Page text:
We unloaded the boats and boards at the Gulch, and walked the OC-2 toward the water. I swear the Imperial March (Darth Vader’s Theme) is playing on loudspeakers somewhere.
Pretty sure Lord Vader is there himself.
No wait…that’s just me hyperventilating.
We put in at debunked boat ramp that immediately dumps us in waist-deep water. We had to be careful not to slip on the alga-covered concrete. Images of me dropping the stern of the OC-2 flickered across my hyper-alert brain. That is not going to happen either, Lisa.
The Tempest OC-2 is a bit shallower in it’s cockpit than my Ehukai. You sit higher up. Easy to see how someone might slide off the back. I have a bit of trouble getting on in the deeper water that is already churning. As we started paddling out close to the rocks on our right, I use my thighs to brace against the canoe – locking myself in – in much the way I would in my 17-foot sea kayak.
Use the Force, Lisa. Use the Force.
Jeremy explained why we were taking the line so close to the rocks on the right. He also explained how we would paddle in unison as much as possible and how when he gave the command “hut” we would take one paddle stroke then switch sides.
But I don’t want to paddle in the right. Please don’t make me paddle on the right.
Paddling on the right is when I tend to huli. That is the side that is least stable because the outrigger or ama is on the left. And in the two-man, the person paddling on the right is the one responsible for bracing the canoe and averting the huli.
Remember, Lisa, you are here to learn. So…just reach out with your feelings…feel the Force.
You wanna talk about Force? You can totally feel it when you use the back of your paddle to skim along the top of the water to stabilize the canoe, like an auxiliary ama. Bracing when you are flying down the face of a big swell at about 10 miles per hour is a lot more effective than bracing when you’re paddling on Lake Jordan at about 5 miles an hour, that’s for sure.
Great, kid, don’t get cocky!
There might have been a couple of times when I thought we were going to go over. But we didn’t.
My eyes are totally glued to Jeremy and his paddle. Watching it to match it’s movement. He cues me when to rest and paddle easy, when to pick it up and when to reach and go all out to get speed up to string one bump with the next.
We are careening down the face of huge swells. You cannot help but hoot and hollar like Chewbacca when you do that. You just can’t. When we hit the bottom of one, the ice-blue but warm foamy water backwashes over our laps. Every now and then, I look beyond Jeremy’s shoulders and get a glimpse of the iconic West Maui Mountains.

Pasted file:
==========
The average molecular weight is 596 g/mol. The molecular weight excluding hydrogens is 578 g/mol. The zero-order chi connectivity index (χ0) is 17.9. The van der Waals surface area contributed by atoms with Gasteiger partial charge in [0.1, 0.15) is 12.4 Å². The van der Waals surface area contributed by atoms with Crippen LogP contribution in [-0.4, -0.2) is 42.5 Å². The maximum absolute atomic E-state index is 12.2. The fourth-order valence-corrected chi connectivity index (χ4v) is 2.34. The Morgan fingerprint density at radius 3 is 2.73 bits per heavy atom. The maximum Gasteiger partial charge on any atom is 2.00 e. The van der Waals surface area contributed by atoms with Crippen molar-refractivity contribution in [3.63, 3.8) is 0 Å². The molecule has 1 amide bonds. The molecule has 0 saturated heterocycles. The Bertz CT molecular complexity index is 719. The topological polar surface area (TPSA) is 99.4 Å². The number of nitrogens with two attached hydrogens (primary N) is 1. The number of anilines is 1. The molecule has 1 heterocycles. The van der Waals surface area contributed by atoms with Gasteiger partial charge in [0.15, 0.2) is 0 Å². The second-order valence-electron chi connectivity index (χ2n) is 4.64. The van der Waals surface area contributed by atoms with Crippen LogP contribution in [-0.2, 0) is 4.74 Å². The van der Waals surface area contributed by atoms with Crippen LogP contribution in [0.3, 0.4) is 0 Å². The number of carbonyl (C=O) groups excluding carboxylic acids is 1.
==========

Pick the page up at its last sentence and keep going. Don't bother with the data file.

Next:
I cannot believe I am out here. In this water. In this craft. Doing the Maliko.
There were a few moments when time seemed to stand still. At about mile six, the wind apparently dropped off some and it seemed like we were doing more work with less payoff. Or at least that’s what I would learn when we finished and were comparing runs with some of the others who were out there with us. At the time, I thought it was just me, getting tired, having trouble keeping up and getting us out of sync. Despite that, the next four miles literally flew by and when we came into the lee of Kahului Harbor, I couldn’t believe it was over already.
9.8 miles (give or take) in one hour and eight minutes.
That was some jump to hyperspace. Or, in another fandom, Warp 10.
I saw the Matson shipping line tankers and containers in the harbor and I cried. Matson was the line that carried my parents and all of their earthly possessions to Oahu in 1960. Where all of this – this love of water, the ocean and Hawaii – started for my family. My mother would have LOVED what Jeremy and I just did. She would have been thrilled. I could feel her with us in the canoe.
“Now comes the hard part,” Jeremy said, after giving me a high-five. “We have to paddle with no help!”
The harbor waters were calm and flat.
“Oh, that’s just like home, I can handle that!”
My first Maliko Run is over. The grin on my face, well, I’m pretty sure it’s still there.
I didn’t get a chance to do it again on this trip to Maui, but just that experience, and the training work on the sup has returned me to my home waters with a new confidence. I still have a lot of work to do before the Olukai and Paddle Imua races next May. My Jedi training is by no means complete. But it’s a great base upon which to build, and I am super-motivated to keep working in the ocean here in North Carolina through the winter, even though it will be cold and hard.
Paddle you must. Quit you cannot.